The development is loaded with geo-political nuances and is strategically important for China.
As per three sources with direct knowledge of the discussion, CEFC China Energy, is in preliminary talks with Russian state oil giant Rosneft in order to acquire a stake in the company.
The sources did not disclose the financial terms of the deal. As per a source familiar with Rosneft, the Russian giant would be open to selling CEFC a stake in its retail business, which includes nearly 3,000 filling stations, more than 1,000 gasoline tankers and over 150 oil storage complexes.
With strong ties to the Kremlin, Rosneft is Russia’s biggest and most influential oil company. The country has also overthrown Saudi Arabia as China’s biggest oil supplier.
This deal is aimed at fulfilling CEFC’s ambitions on becoming a major international energy merchant and give competition to traders such as Glencore.
Incidentally, CEFC is contracted to store part of China’s strategic oil reserve. The deal will also strengthen this supply chain.
CEFC has been on an acquisition spree, including in overseas market since 2015.
If this deal were to go through, the Russian government, which holds a 50% stake in Rosneft through Rosneftegaz, a holding company, would need to issue a special government decree if it were to lower its stake below 50% in Rosneft. In December, it had sold 19.5% of its stake to Glencore and Qatar Investment Authority (QIA) for more than $11.8 billion (10 billion euros). BP also owns a 19.75% stake in Rosneft.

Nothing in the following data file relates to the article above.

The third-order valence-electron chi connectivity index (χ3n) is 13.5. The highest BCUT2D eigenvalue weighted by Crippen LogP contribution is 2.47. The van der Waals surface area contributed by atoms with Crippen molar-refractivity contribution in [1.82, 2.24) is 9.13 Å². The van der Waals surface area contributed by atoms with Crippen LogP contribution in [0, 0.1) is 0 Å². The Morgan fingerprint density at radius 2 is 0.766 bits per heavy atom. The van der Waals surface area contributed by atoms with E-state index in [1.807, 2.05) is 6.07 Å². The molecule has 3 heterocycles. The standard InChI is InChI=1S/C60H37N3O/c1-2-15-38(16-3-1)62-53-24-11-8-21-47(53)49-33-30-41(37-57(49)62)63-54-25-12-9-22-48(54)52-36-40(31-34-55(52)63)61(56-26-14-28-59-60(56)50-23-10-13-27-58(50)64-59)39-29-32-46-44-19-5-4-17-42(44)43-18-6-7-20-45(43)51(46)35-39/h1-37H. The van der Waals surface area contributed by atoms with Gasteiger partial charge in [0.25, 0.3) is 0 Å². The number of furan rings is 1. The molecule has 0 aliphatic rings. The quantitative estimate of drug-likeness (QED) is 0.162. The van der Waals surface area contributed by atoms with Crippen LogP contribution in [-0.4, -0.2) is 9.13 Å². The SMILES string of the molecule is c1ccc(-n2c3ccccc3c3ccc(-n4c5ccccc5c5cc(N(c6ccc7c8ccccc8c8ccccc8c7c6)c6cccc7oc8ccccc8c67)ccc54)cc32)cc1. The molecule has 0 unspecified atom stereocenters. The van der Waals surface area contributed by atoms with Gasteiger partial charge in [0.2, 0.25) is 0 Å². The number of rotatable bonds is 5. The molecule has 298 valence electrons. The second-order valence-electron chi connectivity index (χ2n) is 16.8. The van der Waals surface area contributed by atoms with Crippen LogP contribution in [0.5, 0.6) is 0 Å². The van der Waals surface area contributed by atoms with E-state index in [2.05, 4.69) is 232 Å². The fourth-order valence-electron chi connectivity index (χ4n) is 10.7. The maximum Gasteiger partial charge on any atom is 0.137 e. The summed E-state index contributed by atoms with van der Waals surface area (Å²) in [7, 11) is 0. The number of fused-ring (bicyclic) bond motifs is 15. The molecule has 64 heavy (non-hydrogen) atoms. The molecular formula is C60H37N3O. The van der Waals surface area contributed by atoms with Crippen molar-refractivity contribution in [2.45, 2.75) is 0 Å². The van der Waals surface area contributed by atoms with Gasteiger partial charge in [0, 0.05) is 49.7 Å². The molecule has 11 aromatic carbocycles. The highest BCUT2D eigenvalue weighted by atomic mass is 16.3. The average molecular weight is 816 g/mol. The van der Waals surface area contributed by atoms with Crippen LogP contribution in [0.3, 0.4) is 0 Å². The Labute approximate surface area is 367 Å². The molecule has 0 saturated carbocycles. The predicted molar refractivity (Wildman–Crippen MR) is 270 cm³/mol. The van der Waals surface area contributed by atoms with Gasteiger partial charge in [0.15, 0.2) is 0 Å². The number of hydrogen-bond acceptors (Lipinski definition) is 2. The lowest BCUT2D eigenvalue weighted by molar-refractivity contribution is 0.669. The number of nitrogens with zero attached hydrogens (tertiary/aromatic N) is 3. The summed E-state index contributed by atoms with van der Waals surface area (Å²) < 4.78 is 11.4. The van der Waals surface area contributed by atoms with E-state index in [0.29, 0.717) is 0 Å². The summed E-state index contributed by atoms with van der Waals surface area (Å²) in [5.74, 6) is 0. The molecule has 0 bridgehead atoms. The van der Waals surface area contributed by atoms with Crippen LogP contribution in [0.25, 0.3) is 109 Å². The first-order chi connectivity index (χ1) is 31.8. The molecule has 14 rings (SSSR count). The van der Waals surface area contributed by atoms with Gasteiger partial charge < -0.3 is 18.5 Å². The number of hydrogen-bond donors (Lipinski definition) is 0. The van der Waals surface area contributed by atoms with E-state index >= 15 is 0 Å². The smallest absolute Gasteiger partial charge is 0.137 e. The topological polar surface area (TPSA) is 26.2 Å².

As per Rosneft’s spokesman, the company saw China as a strategic partner and was cooperating with a wide range of Chinese companies, including CEFC.
“We consider the Chinese market as the most promising and actively developing. The company will increase its cooperation with Chinese partners in all business areas and make public statements accordingly as joint projects are developing,” said the company in an email.
“Rosneft does not hold its shares and, therefore, does not sell its shares.”
If the deal goes ahead, it would make CEFC the first privately held Chinese company to have invested in a major oil giant. Typically, China routes such strategic investments through its three big state-owned oil companies.
This development has a socio-political angle to it: this could be Russia’s way out of the sanctions imposed by the United States and the European Union over its annexation of Crimea. With Rosneft’s CEO being close to Russian President Vladimir Putin, it is the only company that has been sanctioned by both the U.S. and E.U.
These sanctions will be a key concerns for CEFC and could pose financing challenges, said a senior Chinese source familiar with the discussions.
“The company is now engaging lawyers to evaluate thoroughly the legal hurdles sanctions may bring about,” said the person while adding that it was too soon to discuss valuations.
As per another source, CEFC has assigned a task force of nearly 40 people to work on this investment.
The two companies could potentially announce a deal next month when senior Russian officials are slated visit Beijing.
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